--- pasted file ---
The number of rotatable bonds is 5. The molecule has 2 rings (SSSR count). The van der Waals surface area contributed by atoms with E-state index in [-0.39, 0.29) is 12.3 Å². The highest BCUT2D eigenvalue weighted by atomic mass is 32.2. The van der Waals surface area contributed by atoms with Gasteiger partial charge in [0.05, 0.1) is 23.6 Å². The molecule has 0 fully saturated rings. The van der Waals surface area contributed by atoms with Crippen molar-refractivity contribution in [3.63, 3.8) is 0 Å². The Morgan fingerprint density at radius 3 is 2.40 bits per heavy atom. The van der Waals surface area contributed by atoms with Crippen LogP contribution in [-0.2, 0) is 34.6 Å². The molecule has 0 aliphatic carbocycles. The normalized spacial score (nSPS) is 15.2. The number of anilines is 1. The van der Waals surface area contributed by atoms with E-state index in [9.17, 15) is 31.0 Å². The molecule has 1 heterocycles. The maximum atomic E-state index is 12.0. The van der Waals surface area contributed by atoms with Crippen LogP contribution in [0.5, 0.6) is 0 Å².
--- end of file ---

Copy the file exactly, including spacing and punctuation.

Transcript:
The number of rotatable bonds is 5. The molecule has 2 rings (SSSR count). The van der Waals surface area contributed by atoms with E-state index in [-0.39, 0.29) is 12.3 Å². The highest BCUT2D eigenvalue weighted by atomic mass is 32.2. The van der Waals surface area contributed by atoms with Gasteiger partial charge in [0.05, 0.1) is 23.6 Å². The molecule has 0 fully saturated rings. The van der Waals surface area contributed by atoms with Crippen molar-refractivity contribution in [3.63, 3.8) is 0 Å². The Morgan fingerprint density at radius 3 is 2.40 bits per heavy atom. The van der Waals surface area contributed by atoms with Crippen LogP contribution in [-0.2, 0) is 34.6 Å². The molecule has 0 aliphatic carbocycles. The normalized spacial score (nSPS) is 15.2. The number of anilines is 1. The van der Waals surface area contributed by atoms with E-state index in [9.17, 15) is 31.0 Å². The molecule has 1 heterocycles. The maximum atomic E-state index is 12.0. The van der Waals surface area contributed by atoms with Crippen LogP contribution in [0.5, 0.6) is 0 Å².